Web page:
WASHINGTON • Even with acquittal seemingly assured, Democrats prosecuting Republican President Donald Trump in his impeachment trial have made a forceful appeal for conviction, calling him a man with no moral compass who must be removed to protect American democracy.
US Representative Adam Schiff wrapped up closing arguments for the seven House of Representatives impeachment managers after Mr Trump's lawyers called the case against the US leader politically motivated, reckless and baseless.
"We have proven Donald Trump guilty. Now do impartial justice and convict him," Mr Schiff told the 100-member Senate on Monday.
"He has betrayed our national security and he will do so again. He has compromised our elections and he will do so again. You will not change him. You cannot constrain him," Mr Schiff said. "If you find the courage to stand up to him, to speak the awful truth to his rank falsehood, your place will be among the Davids who took on Goliath - if only you will say, 'Enough'."
The impeachment drama neared its conclusion a day before Mr Trump is due to give his annual State of the Union speech in Congress.
Meanwhile, in Iowa on Monday, voters participated in the first contest in the state-by-state process of choosing the Democratic nominee to challenge Mr Trump in the Nov 3 election.
The Republican-controlled Senate is set to vote today on whether to remove Mr Trump from office.
It looked more certain to acquit him after Senator Lisa Murkowski, a Republican moderate, said in a speech on Monday evening that she would not vote for conviction despite calling Mr Trump's actions "shameful and wrong".
Senator Joe Manchin, a Democratic moderate, said he had not decided whether to vote to acquit Mr Trump and saw "no path" to the two-thirds majority needed to remove a president.
None of the 53 Senate Republicans has called for conviction.
The Democratic-led House impeached Mr Trump on Dec 18 on charges of abuse of power for asking Ukraine to investigate political rival Joe Biden and obstruction of Congress for blocking testimony and documents sought in the investigation.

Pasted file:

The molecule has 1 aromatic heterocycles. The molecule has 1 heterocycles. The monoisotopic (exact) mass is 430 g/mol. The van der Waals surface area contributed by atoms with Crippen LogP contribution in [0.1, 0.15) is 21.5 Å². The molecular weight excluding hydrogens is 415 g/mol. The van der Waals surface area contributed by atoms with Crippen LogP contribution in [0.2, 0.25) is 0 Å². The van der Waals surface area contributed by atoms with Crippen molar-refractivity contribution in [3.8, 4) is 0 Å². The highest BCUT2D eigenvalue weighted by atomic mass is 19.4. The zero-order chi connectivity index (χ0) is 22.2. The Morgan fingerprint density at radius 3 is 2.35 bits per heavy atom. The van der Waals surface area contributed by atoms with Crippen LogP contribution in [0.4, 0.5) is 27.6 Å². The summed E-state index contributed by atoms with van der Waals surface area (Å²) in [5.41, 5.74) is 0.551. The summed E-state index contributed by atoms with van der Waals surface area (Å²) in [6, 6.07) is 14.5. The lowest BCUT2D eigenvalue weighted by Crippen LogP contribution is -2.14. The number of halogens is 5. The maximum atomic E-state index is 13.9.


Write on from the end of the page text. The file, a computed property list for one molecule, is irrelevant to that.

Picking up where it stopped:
Mr Trump has called the impeachment effort an attempted coup by Democrats. Mr Trump's personal lawyer Jay Sekulow urged senators to "stand firm".
"This was the first totally partisan presidential impeachment in our nation's history. And it should be our last," Mr Sekulow said.
"What the House Democrats have done to this nation, to the Constitution, to the Office of the President, to the President himself and to this body (the Senate) is outrageous. They have cheapened the awesome power of impeachment," he said.
Mr Schiff said America's founders intended impeachment - the power given to Congress under the United States Constitution to remove a president for committing "high crimes and misdemeanors" - to be used rarely.
But he said it must be used to remove a president who "would sell out his country for a political favour", undermine the integrity of elections and invite foreign interference in American affairs.
Mr Sekulow said neither charge brought against Mr Trump represented an impeachable offence, and accused Democrats of seeking to negate the 2016 election results and subvert the will of the American people.